LiquidFeedback 4 will give organizations who are operating an installation of the software a choice to select whether an adaptive quorum (as explained above) or a static quorum (as implemented by LiquidFeedback version 1.0 through 3.2) will be used.

Also a combination of both mechanisms is possible if low activity shall not decrease the required supporter count boundlessly. However, when static quora are used, they will always be relative and refer to the number of currently active participants (e.g. the number of participants who logged into the system within the last year).


The development of LiquidFeedback's Issue Limiter was contributed to LiquidFeedback by FlexiGuided GmbH, Berlin and co-funded by the European Union's Horizon 2020 research and innovation programme under grant agreement n° 693514 (“WeGovNow”).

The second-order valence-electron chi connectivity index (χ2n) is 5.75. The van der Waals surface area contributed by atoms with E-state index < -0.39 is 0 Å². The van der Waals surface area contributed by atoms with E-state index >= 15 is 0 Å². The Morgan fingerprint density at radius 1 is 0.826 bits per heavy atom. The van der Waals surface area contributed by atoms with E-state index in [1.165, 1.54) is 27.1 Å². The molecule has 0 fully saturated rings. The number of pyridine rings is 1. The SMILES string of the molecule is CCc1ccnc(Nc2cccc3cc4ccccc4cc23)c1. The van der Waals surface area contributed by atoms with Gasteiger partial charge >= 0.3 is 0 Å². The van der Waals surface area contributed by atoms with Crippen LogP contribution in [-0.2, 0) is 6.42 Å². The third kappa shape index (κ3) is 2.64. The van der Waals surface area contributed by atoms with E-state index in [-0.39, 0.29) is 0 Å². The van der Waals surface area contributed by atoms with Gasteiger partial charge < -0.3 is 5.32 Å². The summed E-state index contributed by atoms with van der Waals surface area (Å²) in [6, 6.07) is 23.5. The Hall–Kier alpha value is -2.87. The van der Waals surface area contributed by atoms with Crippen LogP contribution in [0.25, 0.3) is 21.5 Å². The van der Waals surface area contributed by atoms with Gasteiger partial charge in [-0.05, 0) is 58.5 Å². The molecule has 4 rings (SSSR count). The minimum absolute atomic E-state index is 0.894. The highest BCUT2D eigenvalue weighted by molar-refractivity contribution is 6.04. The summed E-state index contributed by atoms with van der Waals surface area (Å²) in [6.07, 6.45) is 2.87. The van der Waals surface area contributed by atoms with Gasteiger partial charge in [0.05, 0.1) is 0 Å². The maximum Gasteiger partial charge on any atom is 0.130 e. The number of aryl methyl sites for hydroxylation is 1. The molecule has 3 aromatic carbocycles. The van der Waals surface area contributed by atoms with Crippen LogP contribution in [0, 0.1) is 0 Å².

[Evolution] Jan Behrens: The Evolution of Proportional Representation in LiquidFeedback. In “The Liquid Democracy Journal on electronic participation, collective moderation, and voting systems”, Issue 1, March 20, 2014, pp. 32-41. ISSN 2198-9532. Published by Interaktive Demokratie e. V., available at (referenced at: a)
[Finite] Jan Behrens, Andreas Nitsche, and Björn Swierczek: A Finite Discourse Space for an Infinite Number Of Participants. In “The Liquid Democracy Journal on electronic participation, collective moderation, and voting systems”, Issue 4, July 28, 2015, pp. 42-52. ISSN 2198-9532. Published by Interaktive Demokratie e. V., available at (referenced at: a b c d)
[PLF] Behrens, Kistner, Nitsche, Swierczek: “The Principles of LiquidFeedback”. ISBN 978-3-00-044795-2. Published January 2014 by Interaktive Demokratie e. V., available at (referenced at: a b c)